Proceeds from the governmentâs carbon tax should be used to support Irish agriculture into the future, according to Irish Farmersâ Association (IFA) National Livestock chairman Brendan Golden.
He told Agriland:
âRevenues from the tax should amount to â¬1.5 billion annually. A proportion of this should be used to meet the needs of those farmers who may well find themselves caught between a rock and a hard place once the dust relating to last weekâs Common Agricultural Policy [CAP] has settled.â
The Mayo man is deeply concerned about the prospects for beef finishing in Ireland, particularly if the implementation of the eco scheme is not handled properly.
He said: âWe are looking at the possibility of some beef finishers losing up to 50% of their Pillar I payments within a decade, if the wrong decisions are taken on their behalf over the coming months.
âWe already know that a number of beef finishers lost 25% of their single payment at the last review of the Common Agricultural Policy [CAP], with some of these same farmers looking down the barrel of similar cuts this time around.â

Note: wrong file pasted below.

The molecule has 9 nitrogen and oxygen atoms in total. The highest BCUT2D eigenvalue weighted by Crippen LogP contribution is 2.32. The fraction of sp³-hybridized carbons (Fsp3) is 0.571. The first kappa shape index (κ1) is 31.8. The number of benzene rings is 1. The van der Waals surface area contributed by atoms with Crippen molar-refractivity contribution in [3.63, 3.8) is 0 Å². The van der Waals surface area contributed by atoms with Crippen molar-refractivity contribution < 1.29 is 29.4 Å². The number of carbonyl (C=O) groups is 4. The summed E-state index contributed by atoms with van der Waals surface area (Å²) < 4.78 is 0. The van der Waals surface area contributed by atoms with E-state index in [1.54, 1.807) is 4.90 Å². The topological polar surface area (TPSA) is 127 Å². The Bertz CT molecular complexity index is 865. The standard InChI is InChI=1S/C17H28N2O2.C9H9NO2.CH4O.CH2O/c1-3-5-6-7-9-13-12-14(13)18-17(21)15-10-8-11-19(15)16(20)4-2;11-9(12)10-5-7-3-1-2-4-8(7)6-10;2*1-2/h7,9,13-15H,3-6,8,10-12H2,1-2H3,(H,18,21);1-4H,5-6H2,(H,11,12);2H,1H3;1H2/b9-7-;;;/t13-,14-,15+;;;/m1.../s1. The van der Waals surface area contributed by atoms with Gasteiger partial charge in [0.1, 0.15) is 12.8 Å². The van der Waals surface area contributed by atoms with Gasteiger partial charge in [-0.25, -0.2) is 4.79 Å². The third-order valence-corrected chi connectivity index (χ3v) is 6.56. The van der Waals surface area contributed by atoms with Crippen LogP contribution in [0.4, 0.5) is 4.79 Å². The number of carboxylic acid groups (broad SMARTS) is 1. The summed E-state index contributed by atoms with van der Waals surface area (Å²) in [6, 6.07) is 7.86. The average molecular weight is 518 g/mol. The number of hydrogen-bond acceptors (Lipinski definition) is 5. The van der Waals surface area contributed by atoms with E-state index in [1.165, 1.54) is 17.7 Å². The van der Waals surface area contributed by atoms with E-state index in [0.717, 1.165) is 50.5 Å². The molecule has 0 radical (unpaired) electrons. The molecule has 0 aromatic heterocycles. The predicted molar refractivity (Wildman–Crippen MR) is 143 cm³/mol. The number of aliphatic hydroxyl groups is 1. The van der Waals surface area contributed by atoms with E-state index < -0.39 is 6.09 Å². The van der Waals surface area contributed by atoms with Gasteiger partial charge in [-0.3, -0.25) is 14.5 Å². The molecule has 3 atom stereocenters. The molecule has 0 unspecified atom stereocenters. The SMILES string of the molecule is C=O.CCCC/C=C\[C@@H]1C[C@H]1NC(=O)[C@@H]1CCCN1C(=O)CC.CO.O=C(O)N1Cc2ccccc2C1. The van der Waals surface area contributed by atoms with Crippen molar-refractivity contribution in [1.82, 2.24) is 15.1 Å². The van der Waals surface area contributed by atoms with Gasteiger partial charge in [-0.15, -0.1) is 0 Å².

Carbon tax and beef finishers
According to Golden, beef finishers are at the very heart of Irelandâs rural economy.
He further explained: âThese are the people that are going into the marts and buying the store cattle and suckled calves. These trading practices are at the very heart of local economies up and down the country.
âIf the buying power of these people is diminished in any way, it impacts significantly on the economy of the country as a whole.â
The IFA representative continued: âThe Irish government now has greater flexibility to use national funding as a way of boosting Pillar II. This option must be taken.
âBoosting national support levels for the suckler sector must also be taken. And these decisions must be made without delay,â he added.
Farm gate prices
Golden also believes that Brussels must act to deliver better farm gate prices.
He said: âThe Covid- 19 pandemic has shown that consumers are willing to pay that little bit more for the food that they cook at home.
âBut this is only the tip of the iceberg. Currently, farmers are being squeezed by a combination of rising input costs, static support measures and sluggish returns when they sell their produce.
âThe EU must act now to deliver fair farmgate prices.
âI buy into the theory that food prices may well rise in line with the worldâs growing population. But it will take a few years for this effect to fully kick in.
âBy that time many Irish farmers may well have gone out of business. Agriculture needs realistic support now,â he concluded.